As pandemic disruption and macroeconomic fears drive investors into the arms of brand-name mega-funds, one could be forgiven for assuming that emerging markets private equity was on the backfoot.

Make no mistake, the pandemic has taken its toll on fundraising. Of all the emerging markets covered by the ­Global Private Capital Association (formerly EMPEA), only China’s and Latin America’s posted year-on-year increases in H1 2021. African funds collected just $1.2 billion in 2020 – down from $3.9 billion the year before – and $1.3 billion in the first half of last year, according to the African Private Equity and Venture Capital Association.

The positives, however, have undoubtedly outweighed the negatives, as Private Equity International found in its latest Emerging Markets report. This year’s edition – which will feature in next week’s daily newsletter digests – spans Turkish tech, Southeast Asian VC and LatAm fundraising, among others.

Private inflows to emerging markets were on the up last year, per the GPCA. In H1, deal value climbed more than 100 percent year-on-year in China, Southeast Asia and Latin America, while Central and Eastern Europe saw an increase of 439 percent. Exits – often a sticking point in emerging markets – also rose in all geographies bar the Middle East.

What’s more, fundraising statistics don’t tell the full story. Canadian pension giant CPP Investments, which plans to invest a third of its portfolio in emerging markets by 2025 (up from 21 percent now), has become increasingly active on a direct basis as it bids to reduce fees. Organisations like the International Finance Corporation have acted in a similar way.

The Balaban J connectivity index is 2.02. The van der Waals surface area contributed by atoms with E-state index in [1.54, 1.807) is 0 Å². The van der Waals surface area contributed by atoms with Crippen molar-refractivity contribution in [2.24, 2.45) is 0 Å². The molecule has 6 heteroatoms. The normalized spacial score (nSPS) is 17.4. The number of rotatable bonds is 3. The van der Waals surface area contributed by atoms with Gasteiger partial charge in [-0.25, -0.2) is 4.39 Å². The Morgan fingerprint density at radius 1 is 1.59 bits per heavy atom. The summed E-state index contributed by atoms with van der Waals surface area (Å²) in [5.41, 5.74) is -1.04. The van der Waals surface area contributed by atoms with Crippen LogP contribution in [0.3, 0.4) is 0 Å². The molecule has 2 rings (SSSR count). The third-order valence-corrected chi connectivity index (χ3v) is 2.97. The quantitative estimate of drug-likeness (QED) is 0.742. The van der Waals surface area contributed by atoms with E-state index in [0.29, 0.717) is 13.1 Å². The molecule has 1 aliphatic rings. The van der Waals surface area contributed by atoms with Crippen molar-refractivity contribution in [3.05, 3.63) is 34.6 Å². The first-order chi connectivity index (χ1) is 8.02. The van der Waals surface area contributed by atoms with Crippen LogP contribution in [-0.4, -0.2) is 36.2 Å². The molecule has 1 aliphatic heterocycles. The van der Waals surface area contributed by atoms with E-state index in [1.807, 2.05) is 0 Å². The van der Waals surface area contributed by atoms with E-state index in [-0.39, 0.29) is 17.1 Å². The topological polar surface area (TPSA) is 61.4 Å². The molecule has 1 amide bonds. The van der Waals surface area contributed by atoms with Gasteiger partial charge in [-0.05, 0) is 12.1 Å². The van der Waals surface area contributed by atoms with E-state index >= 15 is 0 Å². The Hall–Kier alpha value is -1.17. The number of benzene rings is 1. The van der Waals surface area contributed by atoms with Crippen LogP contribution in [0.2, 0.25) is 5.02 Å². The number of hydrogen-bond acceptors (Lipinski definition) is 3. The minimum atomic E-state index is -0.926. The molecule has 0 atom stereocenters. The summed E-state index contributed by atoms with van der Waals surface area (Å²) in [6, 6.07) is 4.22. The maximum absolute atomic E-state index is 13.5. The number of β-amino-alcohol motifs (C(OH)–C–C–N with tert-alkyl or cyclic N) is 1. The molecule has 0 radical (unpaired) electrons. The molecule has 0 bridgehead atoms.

The appeal of emerging markets remains clear. Existing trends such as digital transformation, the growth of impact investing and the rise of fintech have all been turbocharged by the pandemic, with large pensions and sovereigns becoming more active in African and Latin American tech as a result, the GPCA notes.

Emerging markets also have an important role to play in generating alpha. Chinese buyouts and VC, for example, have on average delivered a 2x gross multiple of invested capital, outperforming every other country bar Japan, albeit with the greatest selection risk, according to a 2021 report from eFront. It is for this reason that – even after a series of high-profile regulatory actions in the latter half of last year – sophisticated players will remain active, albeit carefully.

“It’s a major economic engine and frankly, relative to that economic engine, it’s under-represented in our portfolio and in the capital markets,” Dan Bienvenue, interim chief investment officer at the California Public Employees’ Retirement System, said at the pension’s September investment committee meeting.

At a time when competition and dry powder in larger, more established markets is driving valuations ever higher, the paths less trodden could have fresh appeal. Though emerging markets fundraising may well remain a logistical challenge in the near term, investor appetites are likely to remain robust in the long run.